last hacked on Oct 14, 2017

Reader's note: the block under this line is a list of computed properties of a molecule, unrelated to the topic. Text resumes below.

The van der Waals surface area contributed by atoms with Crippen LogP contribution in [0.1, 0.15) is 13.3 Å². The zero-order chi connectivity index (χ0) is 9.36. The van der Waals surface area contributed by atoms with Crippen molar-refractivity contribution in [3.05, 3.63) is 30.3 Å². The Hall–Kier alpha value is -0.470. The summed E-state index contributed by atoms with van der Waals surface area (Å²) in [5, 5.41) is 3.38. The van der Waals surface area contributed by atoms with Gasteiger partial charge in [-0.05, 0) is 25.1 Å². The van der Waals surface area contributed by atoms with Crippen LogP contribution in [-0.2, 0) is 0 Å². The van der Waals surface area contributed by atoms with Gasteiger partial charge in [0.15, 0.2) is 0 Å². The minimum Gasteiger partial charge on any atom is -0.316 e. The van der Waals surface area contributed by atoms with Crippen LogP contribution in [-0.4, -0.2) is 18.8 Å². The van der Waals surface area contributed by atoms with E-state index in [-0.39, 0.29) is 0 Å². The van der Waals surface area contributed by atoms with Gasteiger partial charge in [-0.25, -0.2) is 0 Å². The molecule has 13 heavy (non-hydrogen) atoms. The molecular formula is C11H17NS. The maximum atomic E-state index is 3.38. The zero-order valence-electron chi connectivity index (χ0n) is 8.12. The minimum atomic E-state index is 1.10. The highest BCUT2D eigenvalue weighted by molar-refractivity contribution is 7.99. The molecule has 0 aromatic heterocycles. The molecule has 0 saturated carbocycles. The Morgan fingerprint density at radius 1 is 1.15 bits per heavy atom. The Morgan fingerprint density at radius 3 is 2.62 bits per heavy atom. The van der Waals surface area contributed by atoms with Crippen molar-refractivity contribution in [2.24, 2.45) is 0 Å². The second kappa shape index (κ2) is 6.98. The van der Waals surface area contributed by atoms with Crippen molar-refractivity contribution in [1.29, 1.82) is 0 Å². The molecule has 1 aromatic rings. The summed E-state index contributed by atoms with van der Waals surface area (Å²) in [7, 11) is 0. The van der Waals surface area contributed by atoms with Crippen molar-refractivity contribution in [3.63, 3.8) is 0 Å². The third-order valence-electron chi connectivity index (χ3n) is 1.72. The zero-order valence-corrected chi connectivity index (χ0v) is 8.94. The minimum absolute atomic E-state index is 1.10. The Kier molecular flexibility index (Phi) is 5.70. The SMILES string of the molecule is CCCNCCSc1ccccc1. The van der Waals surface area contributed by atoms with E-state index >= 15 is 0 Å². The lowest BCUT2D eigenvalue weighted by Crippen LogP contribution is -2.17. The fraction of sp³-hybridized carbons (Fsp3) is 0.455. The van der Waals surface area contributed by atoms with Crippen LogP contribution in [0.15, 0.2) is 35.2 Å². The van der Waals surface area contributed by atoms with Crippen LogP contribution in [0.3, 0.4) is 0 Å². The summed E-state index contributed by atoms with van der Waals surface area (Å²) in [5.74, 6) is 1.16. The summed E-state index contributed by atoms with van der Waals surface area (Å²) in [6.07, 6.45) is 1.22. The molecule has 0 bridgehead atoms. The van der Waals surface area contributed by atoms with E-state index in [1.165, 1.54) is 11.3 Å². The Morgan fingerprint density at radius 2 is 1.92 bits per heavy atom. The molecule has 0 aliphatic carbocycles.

Spotify has quantified their songs in terms of danceability, liveness, acousticness, valence, etc. The quantities associated with these song features are available for each song in Spotify through the Spotify API. Therefore, we can create data sets consisting of songs and their respective song features. This report will cover the logistics of collecting and storing song data, and some exploratory analysis of curated playlists from Spotify. After going through this report, you will be ready to utilize Spotify song data and different analysis techniques to achieve the insights you desire.